FSF on End[ing] Software Patents
Mako from the FSF talks about Ending Software Patents, which is a project/movement that we mentioned a week ago (on a couple of occasions in fact).
There are several organizations who are taking on specific bad patents but ESP is unique in that it is activitely working toward the abolition of software patents in the United States. While the organization is focused on work in the US, it’s deeply important globally — much of the world’s patent law is “exported” from the US.
Limelight Networks, Inc. today announced that the jury in the case Akamai Technologies, Inc. et al. v. Limelight Networks (United States District Court for the District of Massachusetts) announced a verdict in favor of Akamai Technologies.
“We are disappointed with the jury’s verdict in this matter. We strongly believe that, like other companies that follow long-established Internet standards, we do not infringe the patent in this case. We will continue to remain a competitive choice in the marketplace as we pursue all appropriate legal avenues,” stated Phil Maynard, chief legal counsel, Limelight Networks, Inc.
The gist of it all: junk patents won. Even a company that thrives in Linux clusters resorted to this.
“Extend[ing] Beyond the Organisation’s Mandate”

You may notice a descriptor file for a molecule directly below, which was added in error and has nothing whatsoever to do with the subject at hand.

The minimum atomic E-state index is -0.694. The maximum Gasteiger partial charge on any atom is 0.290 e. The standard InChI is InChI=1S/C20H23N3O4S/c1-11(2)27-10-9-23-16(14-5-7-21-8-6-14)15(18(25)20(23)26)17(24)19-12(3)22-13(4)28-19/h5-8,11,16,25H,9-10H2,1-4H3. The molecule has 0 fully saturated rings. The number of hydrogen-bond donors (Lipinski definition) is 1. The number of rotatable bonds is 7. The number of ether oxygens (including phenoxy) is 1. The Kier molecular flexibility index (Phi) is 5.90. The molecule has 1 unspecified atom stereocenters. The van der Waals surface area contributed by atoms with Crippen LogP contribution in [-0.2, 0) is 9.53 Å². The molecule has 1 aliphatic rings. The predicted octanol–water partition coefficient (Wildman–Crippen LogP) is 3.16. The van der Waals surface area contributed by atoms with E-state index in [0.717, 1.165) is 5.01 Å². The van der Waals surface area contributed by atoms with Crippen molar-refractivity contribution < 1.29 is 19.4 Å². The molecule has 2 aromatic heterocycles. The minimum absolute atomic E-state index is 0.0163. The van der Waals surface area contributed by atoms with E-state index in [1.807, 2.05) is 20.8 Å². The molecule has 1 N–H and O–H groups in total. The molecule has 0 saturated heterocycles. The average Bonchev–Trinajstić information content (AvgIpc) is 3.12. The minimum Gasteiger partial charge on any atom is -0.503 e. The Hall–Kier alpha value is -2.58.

Remember WIPO? It’s far from a party to be admired [1, 2]. It has new aspirations now to elevate itself above its current privileges set.
The World Customs Organisation is recommending far-reaching new rules on intellectual property rights that some say may extend beyond the organisation’s mandate.
Staff at the WCO’s Brussels headquarters are preparing what they describe as voluntary ‘model legislation’ to provide guidance on how IP rights can be upheld at border posts.
It is something to watch carefully because WIPO will resist change.
Shame on Nokia?
Nokia pulls out its gun, squeezes the trigger, and initiatives yet another seemingly spurious lawsuit. It’s probably not over yet.
Nokia has won another battle in its ongoing patent spat with Qualcomm, though neither side is claiming the war is over.
Lawyers Rejoice, Programmers Fret
Matt Asay comments on the recent controversy surrounding allegedly inflated figures. As he puts it, either way, lawyers are the only winners, whether $30.4 billion or just $11.4 billion are lost in this chaotic mess of patent lawsuits.
No matter how the number is calculated, the results are the same: needless, wasteful patent litigation that helps no one except attorneys.
Microsoft, despite its secret and forbidden love for software patents, appears to be suffering on a regular basis as well. This one is no exception:
Both companies will dismiss all legal claims, Visto said. The case revolved around the alleged infringement by Microsoft on three of Visto’s mobile e-mail patents.
The next posts will look at some more Linux-specific developments. █